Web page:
3. Discussion

According to anatomical knowledge, under normal circumstances, the musculocutaneous nerve as one of the terminal branches of the brachial plexus originates from the fascicles lateral plexus brachialis, pierces the coracobrachialis muscle, and descends between the biceps brachii and the brachialis muscle. It

Figure 1. Variations of musculocutaneous nerve. 1: Lateral fasciculus of brachial plexus; 2: Median nerve; 3: Muscular branch of the coracobrachialis muscle; 4: Muscular branch of the bicepsbrachii; 5: Muscularbranch of the brachialis; 6: Lateral antebrachial cutaneous nerve; 7: Brachial artery; 8: Radial artery; 9: Ulnar artery.

Figure 2. The high bifurcation of the brachial artery. 1: Lateral fasciculus of brachial plexus; 2: Median nerve; 3: Muscular branch of the coracobrachial muscle; 4: Muscular branch of the bicepsbrachii; 5: Muscular branch of the brachialis; 6: Lateral antebrachial cutaneous nerve; 7: Brachial artery; 8: Radial artery; 9: Ulnar artery.

issues Rami muscularis to the three muscles along the way, and the terminal branch extends as the lateral antebrachial cutaneous nerve. Variations of the brachial plexus and its terminal branches are not uncommon [4] . Taking into all cases into account, the most frequently found variations include the presence of communicating branches with the median nerve, the nerve not piercing the coracobrachialis muscle and its absence [5] . In presented case, however, lateral fascicles descend in a longer distance than usual and the musculocutaneous nerve derived from the lateral fascicles by two branches. It does not fit in any type of the previous classification by Pilar [5] .

Generally, the brachial artery goes down along the medial bicipital groove with accompanying of the median nerve and terminates by dividing into the radial and ulnar arteries at the level of the neck of the radius. In our specimen, the radial and ulnar arteries were sent out at the level of 1/3 proximal upper arm, belonging to the high bifurcation of the brachial artery. Knowing that such artery variation is necessary to arterial cannula, inappropriate cannula can result in thrombosis, gangrene, and even limb loss [6] . Although high brachial artery bifurcation is not a rare occurrence [7] , high bifurcation of the brachialartery coexisting with the multiple branches of the musculocutaneous nerve is rare to see.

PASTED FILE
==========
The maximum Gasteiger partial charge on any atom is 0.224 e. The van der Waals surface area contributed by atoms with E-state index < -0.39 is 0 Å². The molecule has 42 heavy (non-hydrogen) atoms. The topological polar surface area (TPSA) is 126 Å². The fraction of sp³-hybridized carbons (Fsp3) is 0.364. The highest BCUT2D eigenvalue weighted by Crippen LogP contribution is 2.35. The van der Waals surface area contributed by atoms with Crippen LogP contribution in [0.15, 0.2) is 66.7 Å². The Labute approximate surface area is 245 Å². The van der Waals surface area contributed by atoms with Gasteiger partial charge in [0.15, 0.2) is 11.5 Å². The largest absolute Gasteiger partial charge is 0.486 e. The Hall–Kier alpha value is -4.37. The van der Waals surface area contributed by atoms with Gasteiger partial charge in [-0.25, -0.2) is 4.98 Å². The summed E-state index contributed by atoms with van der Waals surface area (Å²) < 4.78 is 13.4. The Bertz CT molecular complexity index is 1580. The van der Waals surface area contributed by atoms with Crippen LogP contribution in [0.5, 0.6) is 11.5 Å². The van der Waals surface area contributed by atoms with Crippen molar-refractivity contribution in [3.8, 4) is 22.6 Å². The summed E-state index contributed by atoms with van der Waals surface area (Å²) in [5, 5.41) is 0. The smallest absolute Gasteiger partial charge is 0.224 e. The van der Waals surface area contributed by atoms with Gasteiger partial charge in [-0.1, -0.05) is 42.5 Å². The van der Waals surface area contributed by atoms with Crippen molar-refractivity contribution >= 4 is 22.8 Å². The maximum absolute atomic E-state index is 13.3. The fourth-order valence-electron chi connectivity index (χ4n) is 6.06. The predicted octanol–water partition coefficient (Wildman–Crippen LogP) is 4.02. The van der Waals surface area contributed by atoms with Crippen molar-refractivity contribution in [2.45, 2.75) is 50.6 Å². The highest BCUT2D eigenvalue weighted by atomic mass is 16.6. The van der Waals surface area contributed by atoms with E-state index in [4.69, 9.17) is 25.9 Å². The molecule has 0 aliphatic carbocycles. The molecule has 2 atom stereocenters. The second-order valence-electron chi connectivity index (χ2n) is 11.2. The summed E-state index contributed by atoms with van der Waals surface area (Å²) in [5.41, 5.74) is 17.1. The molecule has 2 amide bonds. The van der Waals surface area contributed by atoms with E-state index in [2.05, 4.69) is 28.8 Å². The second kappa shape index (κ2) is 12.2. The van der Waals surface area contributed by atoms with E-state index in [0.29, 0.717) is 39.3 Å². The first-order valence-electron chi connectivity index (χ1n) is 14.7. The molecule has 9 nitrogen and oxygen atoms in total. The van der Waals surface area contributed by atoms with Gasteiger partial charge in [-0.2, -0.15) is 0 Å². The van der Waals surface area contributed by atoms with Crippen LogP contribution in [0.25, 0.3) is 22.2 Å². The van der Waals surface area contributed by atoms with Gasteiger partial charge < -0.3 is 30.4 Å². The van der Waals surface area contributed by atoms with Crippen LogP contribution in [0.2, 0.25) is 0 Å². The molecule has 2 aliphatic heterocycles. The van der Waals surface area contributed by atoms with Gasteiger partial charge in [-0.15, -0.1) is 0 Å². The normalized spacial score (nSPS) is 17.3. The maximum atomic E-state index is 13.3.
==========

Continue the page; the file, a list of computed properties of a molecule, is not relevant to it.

Literatures on the variation of the musculocutaneous nerve and the high bifurcation of the brachial artery have been reported by various authors, but, to our knowledge, multiple branches of the musculocutaneous nerve together with high bifurcation of the brachial artery at the same arm have never been reported in previous documents. From a clinical point of view, awareness of variations in the upper extremity is essential to prevent unnecessary injury during the surgery, especially in orthopaedics trauma cases [8] .

Acknowledgements

This study was supported by North China University of Science and Technology.

Conflicts of Interest

The authors declare no conflicts of interest regarding the publication of this paper.

Conflicts of Interest

The authors declare no conflicts of interest.

Cite this paper

Chen, X. , Fu, C. , Guo, C. , Wang, J. , Jiang, Z. , Leng, L. and Si, D. (2018) Variations of Musculocutaneous Nerve Combined with High Bifurcation of the Brachial Artery. Open Access Library Journal, 5, 1-5. doi: 10.4236/oalib.1104791.

References

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[7] Kian, K., Shapiro, J.A., Salman, L., Khan, R.A.H., Merrill, D., Garcia, L., Eid, N., Asif, A., Aldahan, A. and Beathard, G. (2012) High Brachial Artery Bifurcation: Clinical Considerations and Practical Implications for an Arteriovenous Access. Seminars in Dialysis, 25, 244-247.